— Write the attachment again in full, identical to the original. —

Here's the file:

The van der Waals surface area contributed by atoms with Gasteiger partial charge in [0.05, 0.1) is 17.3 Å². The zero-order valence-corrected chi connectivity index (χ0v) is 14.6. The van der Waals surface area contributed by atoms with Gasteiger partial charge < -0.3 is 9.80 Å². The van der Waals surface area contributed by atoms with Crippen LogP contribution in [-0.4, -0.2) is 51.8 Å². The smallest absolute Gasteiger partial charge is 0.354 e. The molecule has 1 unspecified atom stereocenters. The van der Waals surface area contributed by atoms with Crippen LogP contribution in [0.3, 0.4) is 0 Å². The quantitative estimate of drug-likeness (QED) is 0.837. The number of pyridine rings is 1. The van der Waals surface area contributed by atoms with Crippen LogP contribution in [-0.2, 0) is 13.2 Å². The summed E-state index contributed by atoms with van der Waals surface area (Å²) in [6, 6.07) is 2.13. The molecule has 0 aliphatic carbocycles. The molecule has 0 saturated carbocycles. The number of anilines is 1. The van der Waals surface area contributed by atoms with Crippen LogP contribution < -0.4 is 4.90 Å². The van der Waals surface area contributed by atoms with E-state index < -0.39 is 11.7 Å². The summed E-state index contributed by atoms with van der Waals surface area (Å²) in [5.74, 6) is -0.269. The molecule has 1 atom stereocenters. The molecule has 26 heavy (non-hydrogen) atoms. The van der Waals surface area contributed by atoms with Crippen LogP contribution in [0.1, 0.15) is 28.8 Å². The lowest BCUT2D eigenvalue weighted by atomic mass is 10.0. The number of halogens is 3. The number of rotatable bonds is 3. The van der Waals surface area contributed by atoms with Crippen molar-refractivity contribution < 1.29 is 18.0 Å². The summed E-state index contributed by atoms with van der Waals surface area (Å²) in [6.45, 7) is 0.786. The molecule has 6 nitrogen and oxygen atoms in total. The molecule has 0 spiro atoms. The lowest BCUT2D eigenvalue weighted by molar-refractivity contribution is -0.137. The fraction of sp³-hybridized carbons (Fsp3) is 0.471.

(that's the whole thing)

The van der Waals surface area contributed by atoms with Gasteiger partial charge in [0.05, 0.1) is 17.3 Å². The zero-order valence-corrected chi connectivity index (χ0v) is 14.6. The van der Waals surface area contributed by atoms with Gasteiger partial charge < -0.3 is 9.80 Å². The van der Waals surface area contributed by atoms with Crippen LogP contribution in [-0.4, -0.2) is 51.8 Å². The smallest absolute Gasteiger partial charge is 0.354 e. The molecule has 1 unspecified atom stereocenters. The van der Waals surface area contributed by atoms with Crippen LogP contribution in [0.3, 0.4) is 0 Å². The quantitative estimate of drug-likeness (QED) is 0.837. The number of pyridine rings is 1. The van der Waals surface area contributed by atoms with Crippen LogP contribution in [-0.2, 0) is 13.2 Å². The summed E-state index contributed by atoms with van der Waals surface area (Å²) in [6, 6.07) is 2.13. The molecule has 0 aliphatic carbocycles. The molecule has 0 saturated carbocycles. The number of anilines is 1. The van der Waals surface area contributed by atoms with Crippen LogP contribution < -0.4 is 4.90 Å². The van der Waals surface area contributed by atoms with E-state index < -0.39 is 11.7 Å². The summed E-state index contributed by atoms with van der Waals surface area (Å²) in [5.74, 6) is -0.269. The molecule has 1 atom stereocenters. The molecule has 26 heavy (non-hydrogen) atoms. The van der Waals surface area contributed by atoms with Crippen LogP contribution in [0.1, 0.15) is 28.8 Å². The lowest BCUT2D eigenvalue weighted by atomic mass is 10.0. The number of halogens is 3. The number of rotatable bonds is 3. The van der Waals surface area contributed by atoms with Crippen molar-refractivity contribution < 1.29 is 18.0 Å². The summed E-state index contributed by atoms with van der Waals surface area (Å²) in [6.45, 7) is 0.786. The molecule has 6 nitrogen and oxygen atoms in total. The molecule has 0 spiro atoms. The lowest BCUT2D eigenvalue weighted by molar-refractivity contribution is -0.137. The fraction of sp³-hybridized carbons (Fsp3) is 0.471.